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From NY to Havre de Grace: Man’s 19-day journey of kayaking, hiking and snorkeling celebrates Susquehanna River

Some of the most difficult waters Keith Williams faced in his hundreds of miles kayaking, snorkeling and hiking from New York State were the most familiar to him as he paddled home to Maryland on Tuesday — completing a 19-day journey of more than 400 miles from Cooperstown, N.Y., to Havre de Grace along the length of the Susquehanna River.

Williams, 53 and a Conowingo resident, has posted a video log of his expedition to Facebook, from seeing the highest hill in Lancaster County — which is a landfill, he notes dryly — to floating down the Susquehanna and admiring the schist characteristic of his home waters on the tail end of his journey.

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After paddling under the Thomas J. Hatem Memorial Bridge, Williams completed his journey a little before 5 p.m. Tuesday as he pulled up to Millard Tydings Memorial Park in Havre de Grace.

Though he enjoyed the trip, Williams said he was happy to be back home. He camped for almost all of the past 19 days, only staying in a hotel for two days when his kayak broke about a week into the trip.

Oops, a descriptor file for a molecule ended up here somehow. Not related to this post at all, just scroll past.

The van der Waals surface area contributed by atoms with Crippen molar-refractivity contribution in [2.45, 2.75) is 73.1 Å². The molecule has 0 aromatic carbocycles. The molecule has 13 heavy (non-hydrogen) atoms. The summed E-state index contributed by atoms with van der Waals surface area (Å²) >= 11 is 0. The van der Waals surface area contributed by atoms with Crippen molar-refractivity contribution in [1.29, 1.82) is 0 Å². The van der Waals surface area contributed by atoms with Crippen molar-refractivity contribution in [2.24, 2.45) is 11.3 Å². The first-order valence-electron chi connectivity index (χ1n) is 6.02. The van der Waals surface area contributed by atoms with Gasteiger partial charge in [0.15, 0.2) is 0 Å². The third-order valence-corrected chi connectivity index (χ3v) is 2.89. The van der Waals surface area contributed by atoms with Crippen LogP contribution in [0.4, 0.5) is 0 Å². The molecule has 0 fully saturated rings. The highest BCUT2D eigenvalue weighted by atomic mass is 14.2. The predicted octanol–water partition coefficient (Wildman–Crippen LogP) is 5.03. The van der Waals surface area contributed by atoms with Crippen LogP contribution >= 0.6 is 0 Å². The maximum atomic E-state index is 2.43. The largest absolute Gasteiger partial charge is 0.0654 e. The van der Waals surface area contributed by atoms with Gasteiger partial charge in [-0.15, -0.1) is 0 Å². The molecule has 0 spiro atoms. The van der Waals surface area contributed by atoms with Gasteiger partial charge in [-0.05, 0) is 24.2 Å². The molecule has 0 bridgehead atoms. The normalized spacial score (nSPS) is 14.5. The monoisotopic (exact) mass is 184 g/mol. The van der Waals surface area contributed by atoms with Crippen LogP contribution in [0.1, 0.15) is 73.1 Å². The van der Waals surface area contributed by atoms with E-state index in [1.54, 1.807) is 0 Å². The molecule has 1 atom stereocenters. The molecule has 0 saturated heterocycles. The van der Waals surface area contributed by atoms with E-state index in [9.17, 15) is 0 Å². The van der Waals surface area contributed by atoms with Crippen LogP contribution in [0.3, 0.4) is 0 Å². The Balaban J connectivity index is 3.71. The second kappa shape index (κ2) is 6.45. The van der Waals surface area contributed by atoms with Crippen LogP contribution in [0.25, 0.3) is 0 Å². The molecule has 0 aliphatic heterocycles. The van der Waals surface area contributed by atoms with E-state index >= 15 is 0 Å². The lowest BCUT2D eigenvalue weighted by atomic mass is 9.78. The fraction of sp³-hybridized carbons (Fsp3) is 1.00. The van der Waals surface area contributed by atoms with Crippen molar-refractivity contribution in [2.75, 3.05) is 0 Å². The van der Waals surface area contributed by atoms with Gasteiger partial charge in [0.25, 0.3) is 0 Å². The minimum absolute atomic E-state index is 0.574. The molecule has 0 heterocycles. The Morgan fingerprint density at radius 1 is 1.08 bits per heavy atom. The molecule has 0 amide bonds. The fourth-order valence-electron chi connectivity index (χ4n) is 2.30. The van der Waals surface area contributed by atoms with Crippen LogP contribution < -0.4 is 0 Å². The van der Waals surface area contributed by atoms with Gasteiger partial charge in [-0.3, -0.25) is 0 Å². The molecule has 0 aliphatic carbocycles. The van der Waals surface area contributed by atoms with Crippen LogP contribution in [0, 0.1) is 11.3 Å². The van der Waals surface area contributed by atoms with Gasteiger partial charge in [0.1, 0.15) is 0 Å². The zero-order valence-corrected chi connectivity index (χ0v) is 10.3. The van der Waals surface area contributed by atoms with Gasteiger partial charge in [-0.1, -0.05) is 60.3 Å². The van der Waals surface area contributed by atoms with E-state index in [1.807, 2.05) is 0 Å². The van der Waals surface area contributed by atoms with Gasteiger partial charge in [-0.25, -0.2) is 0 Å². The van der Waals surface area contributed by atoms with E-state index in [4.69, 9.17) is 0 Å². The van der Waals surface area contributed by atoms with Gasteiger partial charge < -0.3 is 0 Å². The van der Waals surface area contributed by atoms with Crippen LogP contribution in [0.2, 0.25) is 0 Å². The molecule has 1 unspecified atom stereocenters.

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With that, he thought his voyage was over, but friends and strangers encouraged him to keep the trip going — offering tips on how to patch up his boat and some even offering to loan him a kayak to continue on.

“It really restored my faith in humanity, this trip,” he said. “Solo but supported thoroughly.”

His purpose in starting the trip, was his desire to explore the river, he said after coming ashore. Though he had driven over it hundreds of times, he realized that he had not taken the time to more carefully explore it and paddle its length.

He was aided by time, as well. Having recently written a book on snorkeling, Williams had a book tour and trips planned for the spring, but that fell apart due to the coronavirus pandemic. Instead, he decided to make the best of it.

“Even though I have lived really close to the Susquehanna pretty much my whole life, I did not really know that river,” he said. “Time was always the limiting factor to do the river so I was like, I am just going to jump on this and do it.”

The Susquehanna is often discussed in the context of its contribution to the Chesapeake Bay, bringing in much of its fresh water, Williams said in a log reflecting on his trek.

He said the river’s ecosystem was important enough on its own merits to warrant conservation and restoration. Not as if the bay’s conservation is unimportant, though, but the trip reinforced an appreciation for the east coast’s longest river. Restoration of the river would flow downstream to the bay.

“I think we need to start changing that vocabulary a bit and start talking about protecting the Susquehanna for the sake of the Susquehanna,” he said in the video. “We need to do so much more than what we are doing right now for this river.”

After paddling hundreds of miles, negotiating tough terrain and camping for all but some of it, Williams knew what he wanted Tuesday when he stepped out of the boat that had ferried him an average of 30 miles a day. He had zero regrets he said.

“I want to get something cold to drink,” he said. “And then I want to take a shower and I want to go to bed.”

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